Meet Jodie Imel

Jodie is a 47-year-old breast cancer survivor from Louisville, Kentucky.

Tell us about yourself.
I am a two-time breast cancer survivor and an Assistant Fire Marshal in a suburban fire protection district.  My husband, Mitch, and I have been married for 24 years and are the proud parents of our 21-year-old son, Layne.  Because I work in a male-dominated industry, I started Firefighters For A Cure as an awareness and fundraising organization in the fire service.  This is our third year.  Besides speaking to others – men and women alike – about early detection and its importance in surviving all cancers, I enjoy making and selling jewelry.

When were you diagnosed?
My first diagnosis was in March 2000; my second in October 2007.  I was actually two hours late to my first day of this job because I was at the doctor’s office undergoing a needle biopsy.  When I told my chief I was going to need surgery and chemotherapy, he took it to the firefighters to whom I was a stranger.  But, in the fire service, stranger or not, we care for our own.  My brand new fire department family donated 200 hours of their sick time to me so my family and I would not have to worry about financial issues while I was working on getting well.  Their wives even started a dinner train so my family wouldn’t have to worry about meals while I was in the hospital!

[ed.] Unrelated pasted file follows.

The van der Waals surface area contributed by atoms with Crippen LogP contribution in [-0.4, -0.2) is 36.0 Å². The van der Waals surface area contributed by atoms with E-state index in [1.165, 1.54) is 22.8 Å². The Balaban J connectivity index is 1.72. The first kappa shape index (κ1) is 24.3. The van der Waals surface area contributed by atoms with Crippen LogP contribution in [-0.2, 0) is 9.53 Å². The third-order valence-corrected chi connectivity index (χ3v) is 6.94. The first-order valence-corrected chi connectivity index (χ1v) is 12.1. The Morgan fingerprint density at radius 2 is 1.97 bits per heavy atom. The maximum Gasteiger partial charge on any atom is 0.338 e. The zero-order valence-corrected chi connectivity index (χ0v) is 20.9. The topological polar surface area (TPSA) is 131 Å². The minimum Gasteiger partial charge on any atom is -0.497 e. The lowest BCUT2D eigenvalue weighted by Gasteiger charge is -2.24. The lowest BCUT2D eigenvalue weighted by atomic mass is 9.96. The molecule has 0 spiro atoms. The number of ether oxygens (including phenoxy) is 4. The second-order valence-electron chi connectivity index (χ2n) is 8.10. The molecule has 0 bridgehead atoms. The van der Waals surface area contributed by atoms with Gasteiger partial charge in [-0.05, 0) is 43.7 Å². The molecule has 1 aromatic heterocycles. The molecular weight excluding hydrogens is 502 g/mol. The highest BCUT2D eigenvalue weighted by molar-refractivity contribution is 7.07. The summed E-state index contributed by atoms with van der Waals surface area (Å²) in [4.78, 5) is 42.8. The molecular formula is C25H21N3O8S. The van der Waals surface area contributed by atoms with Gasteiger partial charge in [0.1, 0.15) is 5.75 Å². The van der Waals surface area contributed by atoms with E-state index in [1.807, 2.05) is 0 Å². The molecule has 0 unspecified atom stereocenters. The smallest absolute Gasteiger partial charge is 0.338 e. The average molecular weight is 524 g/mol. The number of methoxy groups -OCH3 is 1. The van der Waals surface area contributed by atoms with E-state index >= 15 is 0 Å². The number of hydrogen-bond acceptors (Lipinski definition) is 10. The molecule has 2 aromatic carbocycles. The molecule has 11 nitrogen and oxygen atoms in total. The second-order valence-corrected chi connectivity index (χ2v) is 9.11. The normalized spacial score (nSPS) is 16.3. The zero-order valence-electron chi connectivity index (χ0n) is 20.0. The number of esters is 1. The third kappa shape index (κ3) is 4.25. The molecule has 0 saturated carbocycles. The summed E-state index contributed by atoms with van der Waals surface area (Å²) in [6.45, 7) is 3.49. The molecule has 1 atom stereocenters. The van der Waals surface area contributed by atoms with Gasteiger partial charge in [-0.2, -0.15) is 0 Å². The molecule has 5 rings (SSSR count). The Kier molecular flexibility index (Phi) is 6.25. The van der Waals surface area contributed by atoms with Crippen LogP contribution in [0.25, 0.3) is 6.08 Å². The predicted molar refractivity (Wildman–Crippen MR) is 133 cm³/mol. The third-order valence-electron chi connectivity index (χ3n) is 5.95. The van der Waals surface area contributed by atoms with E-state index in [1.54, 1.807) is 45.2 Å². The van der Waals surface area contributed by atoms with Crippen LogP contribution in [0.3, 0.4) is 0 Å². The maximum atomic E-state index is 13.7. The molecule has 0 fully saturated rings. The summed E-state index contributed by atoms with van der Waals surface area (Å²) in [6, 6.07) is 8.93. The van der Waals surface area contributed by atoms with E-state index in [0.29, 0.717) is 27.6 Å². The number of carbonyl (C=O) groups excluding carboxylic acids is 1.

How has cancer changed your outlook on life?
Having cancer – twice – has brought more to my life than it will ever take.  Because of the cancer, I have met so many wonderful people and done so many things I would never have done.  Breast cancer brought me Firefighters For A Cure and the opportunity to talk with men and women about the importance of early detection.  These discussions have prompted many to go for those screenings they kept putting off.  After telling my story a class at the National Fire Academy, one of the instructors scheduled a colonoscopy for when he returned home.  This decision most likely saved his life.

What words of encouragement would you share with others with cancer?
I always say it’s in the telling of our stories where we’ll make the most difference.  Thank you, SouthernLiving.com, for telling our stories.

Support this non-profit in honor of Jodie: 
Making Strides Against Breast Cancer, Firefighters For A Cure for Louisville 
Please support those battling breast cancer by donating.